How One Guy's Off-Hand Babadook Joke Took Over the Internet

The Babadiscourse got us Babashook.

Entertainment One

The Babadook, the villain in a 2014 Australian film, has come a long way from eating bugs in the basement of a single mother’s home in Australia. He’s out there, fighting the good fight, draped in feather boas and donning rainbow suspenders, marching in Pride parades. The Babadook is “one thicc bih” and the internet is not here for your slander against him or his status as a queer icon.

Pride 2017 has been bombarded with what people are simply calling the “Babadook is gay” meme. Maybe unsurprisingly, this wonderful weirdness originated on Tumblr, an online stronghold and blog collective perhaps best known for being a bit of a cesspool of tears, fanwork, infighting, and imaginary bullshit. The more familiar you are with Tumblr, the more the Babadook meme makes perfect sense.

But before we get into how, exactly, the Babadook became a gay icon and tell you what the meme’s creator, Tumblr user ianstagram, told Inverse, we’re going to take a pause for those of you who are completely lost. Hold on to your top hats.

First off, what the hell is a Babadook?

Short answer: it’s a demon that represents a person’s struggle with depression. Long answer: The Babadook is a 2014 Australian psychological horror film written and directed by Jennifer Kent which ended up being a huge indie hit after its American premiere at the 2014 Sundance Film Festival. It follows the story of a widowed mother, Amelia, and her bratty son, Samuel. They unknowingly release a humanoid demon, the Babadook, from a pop-up children’s story book and it begins to utterly ruin their lives, causing seizures, possessing Jennifer, killing their dog, and driving them mad.

The movie ends on an unexpected note, with Amelia standing up to the Babadook and driving it into the basement, where it ends up staying and acting as an odd sort of pet for the family. Amelia and Samuel dig up earthworms in the garden to feed the Babadook, who seems thoroughly kowtowed by Amelia. The metaphor, of course, is that grief never leaves you, though you can learn to live with it.

Maybe it’s the weirdness of the film’s finale that really lends toward the “Babadook is gay” meme working without making sense. Or perhaps it’s because the queer community is still searching for representation in contemporary media, so choosing a truly ridiculous image to rally behind is a commentary on the desperate quest.

It’s a joke. But queer people everywhere have resonated with this joke to the point where genuine emotion seems embedded in the creation of queer Babadook art. Some queer people online are actually relating to the Babadook as a social pariah.

Inverse spoke with Tumblr user ianstagram, a 24-year-old Bostonian named Ian, via email to get to the bottom of this meme.


In October 2016, over two years after The Babadook first premiered, Ian made a text post on his blog: “Whenever someone says the Babadook isn’t openly gay it’s like?? Did you even watch the movie???”

Ian says that he thought of the joke off-handly one night while he was walking to class. The original post on Tumblr, which currently sits at about 92,000 notes (the Tumblr equivalent of “likes” on a tweet or Facebook post), really took off “when bloggers who were presumably heterosexual got really upset at the notion that someone would call a horror movie monster gay.”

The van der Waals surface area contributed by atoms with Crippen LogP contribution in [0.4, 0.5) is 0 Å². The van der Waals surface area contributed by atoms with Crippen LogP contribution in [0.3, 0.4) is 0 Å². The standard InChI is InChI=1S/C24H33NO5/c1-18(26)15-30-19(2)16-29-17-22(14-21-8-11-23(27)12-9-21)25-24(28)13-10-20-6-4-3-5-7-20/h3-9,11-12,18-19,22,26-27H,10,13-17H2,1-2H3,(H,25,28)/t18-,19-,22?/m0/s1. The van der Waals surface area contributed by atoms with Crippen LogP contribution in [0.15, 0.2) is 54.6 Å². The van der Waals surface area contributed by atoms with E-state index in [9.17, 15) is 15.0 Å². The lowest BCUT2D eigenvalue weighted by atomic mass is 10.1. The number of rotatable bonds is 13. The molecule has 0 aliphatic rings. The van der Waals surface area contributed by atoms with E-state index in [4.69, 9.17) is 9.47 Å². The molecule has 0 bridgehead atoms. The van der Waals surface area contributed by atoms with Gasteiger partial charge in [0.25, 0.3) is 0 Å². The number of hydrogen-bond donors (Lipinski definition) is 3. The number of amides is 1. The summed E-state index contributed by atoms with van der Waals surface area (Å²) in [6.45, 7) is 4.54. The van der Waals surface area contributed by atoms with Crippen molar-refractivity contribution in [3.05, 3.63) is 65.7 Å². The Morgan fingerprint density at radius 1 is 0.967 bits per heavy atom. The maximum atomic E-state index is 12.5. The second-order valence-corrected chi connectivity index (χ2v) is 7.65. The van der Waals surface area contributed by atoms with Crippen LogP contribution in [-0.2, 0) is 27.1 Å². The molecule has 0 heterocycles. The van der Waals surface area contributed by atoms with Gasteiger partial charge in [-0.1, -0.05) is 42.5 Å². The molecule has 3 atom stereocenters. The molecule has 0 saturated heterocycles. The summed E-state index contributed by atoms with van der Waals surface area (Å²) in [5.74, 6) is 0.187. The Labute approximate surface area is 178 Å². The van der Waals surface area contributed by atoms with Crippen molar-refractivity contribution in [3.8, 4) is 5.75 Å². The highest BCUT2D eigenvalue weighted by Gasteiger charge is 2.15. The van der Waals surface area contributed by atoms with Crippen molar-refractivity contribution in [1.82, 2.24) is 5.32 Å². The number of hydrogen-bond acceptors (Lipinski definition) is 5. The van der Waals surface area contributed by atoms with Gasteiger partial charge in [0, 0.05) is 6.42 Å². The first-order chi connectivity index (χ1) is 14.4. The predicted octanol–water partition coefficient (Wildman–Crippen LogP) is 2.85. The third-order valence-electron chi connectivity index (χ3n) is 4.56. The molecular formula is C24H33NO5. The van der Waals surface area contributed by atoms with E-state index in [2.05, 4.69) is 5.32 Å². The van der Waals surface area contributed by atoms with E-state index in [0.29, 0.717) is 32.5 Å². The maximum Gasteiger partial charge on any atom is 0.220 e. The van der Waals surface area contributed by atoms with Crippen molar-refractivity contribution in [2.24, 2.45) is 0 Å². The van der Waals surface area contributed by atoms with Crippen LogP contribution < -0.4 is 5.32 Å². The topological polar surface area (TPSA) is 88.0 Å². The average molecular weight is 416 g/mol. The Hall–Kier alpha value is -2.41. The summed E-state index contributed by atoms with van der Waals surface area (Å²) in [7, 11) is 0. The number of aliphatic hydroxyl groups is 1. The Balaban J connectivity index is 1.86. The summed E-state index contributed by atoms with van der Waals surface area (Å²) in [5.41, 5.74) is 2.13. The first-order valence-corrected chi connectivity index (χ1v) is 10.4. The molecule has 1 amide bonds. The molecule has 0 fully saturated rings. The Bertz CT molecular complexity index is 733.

Other Tumblr users hopped on to Ian’s text post in defense of the Babadook being “a man who fearlessly and proudly loved other men in spite of a society telling him that his love was wrong.” Which, of course, only confused and enraged dissenters and trolls even more. The joke grew so big on Tumblr that screenshots of the original post made their way to Twitter. “My new favorite Tumblr meme is insisting that The Babadook is gay,” one tweet from February said.

Using a breed of humor best put to use on sites such as Tumblr and Twitter, characterized by the dogged insistence of something ridiculous and illogical, especially when faced with evidence to the contrary, Ian unknowingly sparked a Babadook revolution.

Over the next few months, the meme made its rounds at the usual pace, sticking mostly to Tumblr but jumping to Twitter occasionally as well. Then came Pride.

Ian says that his original post and the “Babadook is gay” concept really took off over the past couple of weeks, which would coincide with preparation for Pride Month. Suddenly, the Babadook was everywhere, donning his top hat and brandishing a toothy grin while waving a pride flag in fanart.

“I think a lot of the humor lies in the fact that queer folks are underrepresented in media,” Ian said. So he just grabbed onto “the most absurd example I could find.”

Ian says he hopes to witness Babadook getups at Pride parades throughout the month of June (he’ll be attending Boston Pride on Saturday). And despite not having personally witnessed any Babadook dress, he says a friend of his, Instagram user missysteak, dressed in Babadook drag for a show recently.

In a further attempt to get to the bottom of the “Babadiscourse,” Inverse reached out to The Babadook writer and director Jennifer Kent, and heard back from her manager, Gary Ungar, who has been, apparently, inundated with requests to speak with Kent from various media outlets. As of the writing of this story, Kent is “in production in a remote part of Australia and very hard to reach.”

But, for now, the internet will remain Babashook. Happy Pride!

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